POLICE and Royal Mail bosses will hold crunch talks today in a bid to take action against negligent dog owners whose pets have been identified as a threat to postal workers.

The Chronicle can reveal that Athersley - having been blacklisted as one of the worst places in the country for the rate of attacks - has been the subject of a data-gathering project which saw 167 dogs identified on just one round.

Of those, 60 were deemed to be potentially dangerous to staff, and bosses are now working alongside local councillors and Berneslai Homes in order to protect delivery workers.

Andrew Kipling, from the Communication Workers’ Union (CWU), represents Royal Mail staff and told the Chronicle that the multi-agency approach signified just how much of a problem dog attacks on Barnsley posties has been.
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“We’re campaigning for more enforcement to be brought in as it’s vital that there’s early intervention,” he added.

“Before it’s been more reactive rather than proactive, but ultimately we’re just protecting our staff as they should not have to be running the risk of serious injury when they’re doing their job.

“There’s a diverse workforce in Barnsley, which includes two deaf people, so there’s a need to protect our most vulnerable staff as well.

“It’s a simple solution and although the majority of dog owners take positive action when they’re contacted, some do not. Delivery workers often take parcels which require a signature, so are often left with no choice but to knock on doors.

“By putting their dog in another room, the problem is easily solved.”

Barnsley is second to only Leicester for the number of reported incidents in the country and although Royal Mail says there has been an eight per cent decrease in attacks nationally, Barnsley’s figures have increased by 25 per cent in a year.

Postal worker Tara Boast, 29, told the Chronicle she has been attacked twice while out on her round and her 49-year-old mother Alison, who also works for Royal Mail, was bitten recently by an alsatian.

“It’s annoying as many people don’t seem to be willing to take responsibility,” Tara added.

“The first time I was attacked the owner and a group of other people were stood chatting in the garden and allowed me to walk in without any warning.

“The second time was horrendous and I had to call the police.

“I had a parcel to deliver and a girl answered the door, but three dogs ran out and one just kept biting.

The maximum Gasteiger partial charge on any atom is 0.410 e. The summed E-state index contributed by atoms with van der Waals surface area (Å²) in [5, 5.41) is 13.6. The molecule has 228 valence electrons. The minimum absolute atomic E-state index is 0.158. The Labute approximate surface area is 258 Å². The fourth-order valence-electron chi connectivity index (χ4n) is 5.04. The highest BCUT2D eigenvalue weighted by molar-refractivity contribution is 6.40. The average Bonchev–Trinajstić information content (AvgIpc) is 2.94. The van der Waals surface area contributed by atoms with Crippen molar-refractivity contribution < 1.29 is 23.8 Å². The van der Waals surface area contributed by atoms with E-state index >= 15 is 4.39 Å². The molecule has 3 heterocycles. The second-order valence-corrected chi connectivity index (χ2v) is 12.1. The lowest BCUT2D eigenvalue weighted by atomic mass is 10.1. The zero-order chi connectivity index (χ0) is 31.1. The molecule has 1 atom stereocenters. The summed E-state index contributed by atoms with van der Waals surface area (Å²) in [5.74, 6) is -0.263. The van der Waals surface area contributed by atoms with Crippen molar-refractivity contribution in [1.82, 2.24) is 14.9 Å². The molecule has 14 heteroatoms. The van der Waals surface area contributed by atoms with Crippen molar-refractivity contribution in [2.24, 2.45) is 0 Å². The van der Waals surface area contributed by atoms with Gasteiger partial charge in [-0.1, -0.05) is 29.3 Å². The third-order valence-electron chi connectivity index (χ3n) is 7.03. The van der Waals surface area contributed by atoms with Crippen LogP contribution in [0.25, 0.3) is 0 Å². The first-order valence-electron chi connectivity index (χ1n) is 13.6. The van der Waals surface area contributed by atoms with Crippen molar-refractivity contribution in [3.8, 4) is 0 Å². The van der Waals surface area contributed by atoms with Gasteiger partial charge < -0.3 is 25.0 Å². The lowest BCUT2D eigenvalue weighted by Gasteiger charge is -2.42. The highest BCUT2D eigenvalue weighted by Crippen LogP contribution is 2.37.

“We should not have to be fearful when we’re at work, but it’s a serious issue and although it can be solved, the figures speak for themselves as they show how bad Barnsley has been.

“Athersley in particular is shocking for it.

“For example, one street alone has 20 dogs which are known to us.”

According to a crime meeting held in Athersley last week, police have committed to stepping up patrols on the worst-hit streets and if owners ignore warnings, Berneslai Homes could step in and take action against tenants - even potentially terminating tenancies.

Sgt Dave Baines added: “We’re aware of addresses and it’s imperative that this work, involving the police, Royal Mail and the council continues.

“We’ve knocked on doors and hopefully we’ll start seeing an improvement.

“There’s different legislation in place now so if you’re on someone’s land and are bitten by a dog, we can act accordingly.”

'Online shopping a factor'

The growth in online shopping has been identified as a potential factor in the rising numbers of attacks. 

Hundreds of homes across Barnsley have already received advisory letters relating to their dogs this year.  It is thought a move towards online shopping – which often requires a signature and a knock on the door – has led to a spike in incidents.

Simon Lally, delivery manager in Barnsley, said: “The growth in online shopping and signed-for deliveries is resulting in workers having to knock on doors and for a customer to open it, increasing the possibility of direct contact with dogs in their own home which they will naturally defend.

“Owners often claim their dogs won’t bite but they can’t ever be certain and although we don’t want to upset anyone, there has to be a sensible approach.

“Wall-mounted post boxes help, but owners can simply keep control of their dogs and out of contact with workers,” he added. “That way, any potential attack can be avoided. 

“If warning notices are ignored, we reserve the right to suspend mail, which means it has to be collected from Barnsley town centre’s office.”